December 21, 2013

eReader Options

Thinking of asking for an eReader this year, or of giving one as a gift?  There are many factors to consider when trying to decide on the right model for you.  Consider some of these factors and don't be shy to ask your Information librarian for clarification!

1.  How long do you usually read?
If you tend to read just a few minutes at a time, you may do very well with a tablet or color device (like an iPad or Kindle Fire).  These devices have an LCD screen, so reading for very long may tire out your eyes.  If you generally like to read for longer stretches of time—like half an hour at least—you may have a more comfortable reading experience with an eInk device.  These black and white devices (such as the Nook Simple Touch or Kobo Touch) don't create their own light the way a TV or computer monitor do, but rely on light in the environment, exactly like a regular paper book.

2.  Where do you usually read?
If you like to read in sunlight or brightly-lit rooms, an eReader that emits no light will offer the least glare.  eInk devices are easily readable in all the same lighting environments where you would read a print book.  LCD devices do emit their own light, and so can be read in the dark, such as if you prefer to read a few minutes before bed.
A happy medium are eInk devices that now offer a light source.  The Nook GlowLight, for example, marries a light-less eInk screen with an incorporated book light.  The small white light lives inside the device case and shines uniformly across the text, instead of coming from the screen or behind the text.  It'll feel just like reading by lamplight.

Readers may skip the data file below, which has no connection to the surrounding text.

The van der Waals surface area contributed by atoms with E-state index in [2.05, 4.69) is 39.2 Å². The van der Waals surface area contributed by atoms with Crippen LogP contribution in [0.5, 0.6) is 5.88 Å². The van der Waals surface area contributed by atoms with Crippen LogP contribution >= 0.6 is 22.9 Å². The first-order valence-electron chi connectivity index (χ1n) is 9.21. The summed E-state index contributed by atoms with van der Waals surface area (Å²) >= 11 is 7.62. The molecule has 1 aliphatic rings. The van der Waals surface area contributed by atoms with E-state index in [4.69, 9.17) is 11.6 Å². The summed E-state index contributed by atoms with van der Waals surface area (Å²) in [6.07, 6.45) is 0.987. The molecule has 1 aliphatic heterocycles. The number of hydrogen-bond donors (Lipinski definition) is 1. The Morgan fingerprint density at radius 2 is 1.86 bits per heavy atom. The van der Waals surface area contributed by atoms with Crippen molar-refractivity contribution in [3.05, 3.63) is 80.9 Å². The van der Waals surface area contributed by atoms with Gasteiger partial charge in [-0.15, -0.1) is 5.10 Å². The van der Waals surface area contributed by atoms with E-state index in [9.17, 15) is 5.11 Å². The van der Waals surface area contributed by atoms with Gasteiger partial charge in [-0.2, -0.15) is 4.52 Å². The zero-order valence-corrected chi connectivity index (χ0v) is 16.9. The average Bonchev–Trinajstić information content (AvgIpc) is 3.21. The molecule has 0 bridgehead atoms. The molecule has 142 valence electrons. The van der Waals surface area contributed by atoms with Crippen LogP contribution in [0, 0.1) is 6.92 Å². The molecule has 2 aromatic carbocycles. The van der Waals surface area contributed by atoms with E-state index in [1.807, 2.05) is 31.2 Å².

3.  What downloadable service does your library use?
Neill Public Library's downloadable books from OverDrive include books that are compatible with most major devices.  If you're buying a device as a gift for someone else, call their local library to check that the intended device is indeed compatible with the downloadable content offered by that library. That way, the receiver can keep their device constantly full of new titles, at no cost!

4.  What formats do you want to be able to use?
eInk devices can only accept their identified eBook formats (such as PDF, EPUB, or Kindle version).  Many tablet and color devices, however, are also compatible with our downloadable audio content.  If you're primarily a book reader, an eReader may meet all your needs.  If you are a book listener, or even just like to dabble a bit, a device with more versatility will support both ebook and eaudio content.

Such a device can be a fun or useful tool (or both!), but it's important to pick one that fits your own specific needs and expectations.  A discussion of additional factors to consider before purchase can be found at  Whatever type of device you end up choosing, remember that Neill Public Library has downloadable eBook and eAudiobook content to keep your new toy full of great, free content.  And if you decide to stick with paper books for the next year (or longer), we're still collecting those, and just as avidly as before.

by Sarah Morrison, 
Adult Services Librarian
published 12-21-13 in Moscow-Pullman Daily News

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